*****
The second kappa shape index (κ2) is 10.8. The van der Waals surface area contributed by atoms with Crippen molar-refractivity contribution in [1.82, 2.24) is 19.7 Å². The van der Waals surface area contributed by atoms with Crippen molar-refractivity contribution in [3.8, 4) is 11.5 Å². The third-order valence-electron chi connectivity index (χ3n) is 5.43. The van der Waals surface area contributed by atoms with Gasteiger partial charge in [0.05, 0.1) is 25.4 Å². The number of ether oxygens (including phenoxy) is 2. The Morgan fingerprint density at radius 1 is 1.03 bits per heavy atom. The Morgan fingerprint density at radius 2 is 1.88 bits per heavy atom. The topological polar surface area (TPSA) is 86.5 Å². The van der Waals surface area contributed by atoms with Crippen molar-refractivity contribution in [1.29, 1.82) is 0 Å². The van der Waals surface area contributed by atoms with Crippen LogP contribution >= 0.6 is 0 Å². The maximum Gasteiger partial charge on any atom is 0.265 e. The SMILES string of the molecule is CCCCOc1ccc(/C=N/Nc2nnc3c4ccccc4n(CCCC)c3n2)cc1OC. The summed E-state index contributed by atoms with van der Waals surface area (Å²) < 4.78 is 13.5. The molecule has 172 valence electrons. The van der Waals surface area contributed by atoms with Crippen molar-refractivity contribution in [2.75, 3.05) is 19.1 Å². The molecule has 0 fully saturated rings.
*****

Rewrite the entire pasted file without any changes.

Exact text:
The second kappa shape index (κ2) is 10.8. The van der Waals surface area contributed by atoms with Crippen molar-refractivity contribution in [1.82, 2.24) is 19.7 Å². The van der Waals surface area contributed by atoms with Crippen molar-refractivity contribution in [3.8, 4) is 11.5 Å². The third-order valence-electron chi connectivity index (χ3n) is 5.43. The van der Waals surface area contributed by atoms with Gasteiger partial charge in [0.05, 0.1) is 25.4 Å². The number of ether oxygens (including phenoxy) is 2. The Morgan fingerprint density at radius 1 is 1.03 bits per heavy atom. The Morgan fingerprint density at radius 2 is 1.88 bits per heavy atom. The topological polar surface area (TPSA) is 86.5 Å². The van der Waals surface area contributed by atoms with Crippen molar-refractivity contribution in [1.29, 1.82) is 0 Å². The van der Waals surface area contributed by atoms with Crippen LogP contribution >= 0.6 is 0 Å². The maximum Gasteiger partial charge on any atom is 0.265 e. The SMILES string of the molecule is CCCCOc1ccc(/C=N/Nc2nnc3c4ccccc4n(CCCC)c3n2)cc1OC. The summed E-state index contributed by atoms with van der Waals surface area (Å²) < 4.78 is 13.5. The molecule has 172 valence electrons. The van der Waals surface area contributed by atoms with Crippen molar-refractivity contribution in [2.75, 3.05) is 19.1 Å². The molecule has 0 fully saturated rings.